Laser waves focused on the tumor area can damage cancer cells and blood vessels feeding them. The process becomes more efficient if nanoparticles are preliminary introduced into the tumor. At the conference “Nanotechnologies in Oncology in 2010”, Russian oncologists explained how laser irradiation is absorbed by nanoparticles, what particular nanoparticles should be used and to what extent their application increases therapeutic effect with animals suffering with cancer.

Pulsed laser hyperthermia is the tumor elimination method based on injecting sensitizers (nanoparticles) into the pathological tissue and further irradiation by high-energy laser pulses, the wave length of which is the area of applied nanoparticles absorption. Efficiency and mechanism of action of this approach were studied by specialists of the  Moscow Scientific Research Institute of Oncology named after P.A. Hertzen, State Research Center “NIOPIK” and the A.N. Frumkin Institute of Physical Chemistry and Electrochemistry. Andrei Pankratov and his colleagues investigated more than 15 nanostructure varieties of different chemical nature, structure and size. Nanoparticles of zinc phthalocyanine (ZnPc) were researched in most detail. The researchers have demonstrated that pulsed laser hyperthermia involving ZnPc particles use results in lengthy inhibition in growth of tumors of various nature: sarcomata, colon carcinoma, carcinoma of lung, melanoma. Part of the animals (from 10 to 70%, depending on cancer разновидности рака and investigated treatment method) has demonstrated complete recovery.

The mechanism of antitumoral action of pulsed laser hyperthermia with nanoparticles used as sensitizers has not been fully studied yet. The new research enables to state that the main reason of therapeutic effect is destruction of the tumor vascular system. When the tumor is laser-irradiated, nanoparticle microexplosions occur in blood vessels feeding it. The researchers have demonstrated that significant decrease of oxygen partial pressure is observed in the tumor tissues after irradiation: from 40-60 down to 0.5-5 mm of mercury. After irradiation is over, oxygen partial pressure level was not restored with the majority of animals that had underwent treatment with ZnPc particles. Blood vessel destruction in the tumor was also observed when investigation tissues under a microscope. A day after irradiation, blood vessel density in the tumor was almost 10 times lower than that in the reference group (unfortunately, several days after irradiation, vessel growth restarts in the tumor).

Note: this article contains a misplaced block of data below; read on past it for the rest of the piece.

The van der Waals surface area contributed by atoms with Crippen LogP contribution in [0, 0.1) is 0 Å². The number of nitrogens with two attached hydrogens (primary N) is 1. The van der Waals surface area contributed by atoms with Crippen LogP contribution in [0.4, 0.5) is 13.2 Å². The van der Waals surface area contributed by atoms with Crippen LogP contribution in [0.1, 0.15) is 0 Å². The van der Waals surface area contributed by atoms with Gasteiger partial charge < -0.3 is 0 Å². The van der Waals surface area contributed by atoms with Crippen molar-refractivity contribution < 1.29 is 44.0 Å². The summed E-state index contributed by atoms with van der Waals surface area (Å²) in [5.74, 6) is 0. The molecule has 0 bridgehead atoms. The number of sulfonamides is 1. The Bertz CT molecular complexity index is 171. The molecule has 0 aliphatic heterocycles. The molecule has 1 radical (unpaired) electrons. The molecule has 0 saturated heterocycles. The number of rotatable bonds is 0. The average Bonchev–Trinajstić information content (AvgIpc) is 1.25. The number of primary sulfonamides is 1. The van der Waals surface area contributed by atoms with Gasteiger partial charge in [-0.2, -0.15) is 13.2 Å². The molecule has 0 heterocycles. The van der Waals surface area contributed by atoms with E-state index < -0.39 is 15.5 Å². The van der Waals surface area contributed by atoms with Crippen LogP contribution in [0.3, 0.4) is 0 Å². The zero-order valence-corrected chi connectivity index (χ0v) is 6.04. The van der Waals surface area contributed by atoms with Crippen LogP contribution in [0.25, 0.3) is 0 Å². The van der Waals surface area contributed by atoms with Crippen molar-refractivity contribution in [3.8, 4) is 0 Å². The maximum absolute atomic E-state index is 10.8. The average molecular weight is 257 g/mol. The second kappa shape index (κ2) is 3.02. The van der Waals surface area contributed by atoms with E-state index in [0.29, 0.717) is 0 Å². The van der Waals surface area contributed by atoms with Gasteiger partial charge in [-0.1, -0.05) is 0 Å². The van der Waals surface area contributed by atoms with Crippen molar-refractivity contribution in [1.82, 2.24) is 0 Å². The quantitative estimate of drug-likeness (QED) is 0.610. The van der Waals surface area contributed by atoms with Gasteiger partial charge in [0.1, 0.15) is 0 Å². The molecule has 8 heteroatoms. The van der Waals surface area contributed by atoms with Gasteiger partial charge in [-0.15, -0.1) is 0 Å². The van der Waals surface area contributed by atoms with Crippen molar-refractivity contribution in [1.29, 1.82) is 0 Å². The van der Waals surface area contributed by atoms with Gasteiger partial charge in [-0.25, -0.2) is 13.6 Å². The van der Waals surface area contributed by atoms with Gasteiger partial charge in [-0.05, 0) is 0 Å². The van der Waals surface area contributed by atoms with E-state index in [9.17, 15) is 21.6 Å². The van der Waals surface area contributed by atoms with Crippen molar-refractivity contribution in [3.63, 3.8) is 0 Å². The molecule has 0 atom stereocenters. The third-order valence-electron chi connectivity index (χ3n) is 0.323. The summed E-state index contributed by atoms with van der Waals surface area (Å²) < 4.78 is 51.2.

The researchers have also investigated safety of nanoparticles they used. They have demonstrated that ZnPc nanoparticles are removed from the blood flow within 3 hours, that the maximum endurable dose in case of intravenous induction exceeds the minimal dose necessary for treatment by 35 times, and that nanoparticles at the 0.2% concentration do not lead to blood corpuscle destruction. Nanoparticles are able to accumulate in the lungs, liver, kidneys and spleen, however, a year after nanoparticle injections, including those in high doses, the researchers did not reveal abnormal changes in these organs.

Source of information: Pankratov A.A., Andreeva T.N.., Yakubovskaya R.I., Kogan B.Ya., Butenin A.V., Feizulova R.A., Rudoi V.M. “Nanostructure composites for laser hyperthermia: various aspects of safety”. Report theses for the “Nanotechnologies in Oncology in 2010” conference.

Further information: Andrei Alexandrovich Pankratov, senior staff scientis, department of modifiers and protectors for antitumoral therapy, Moscow Scientific Research Institute of Oncology named after P.A. Hertzen. Tel. + 7(494)945-87-16, e-mail

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Tags: laser, nano, nanoparticle, nanotechnologies, nanotechnology


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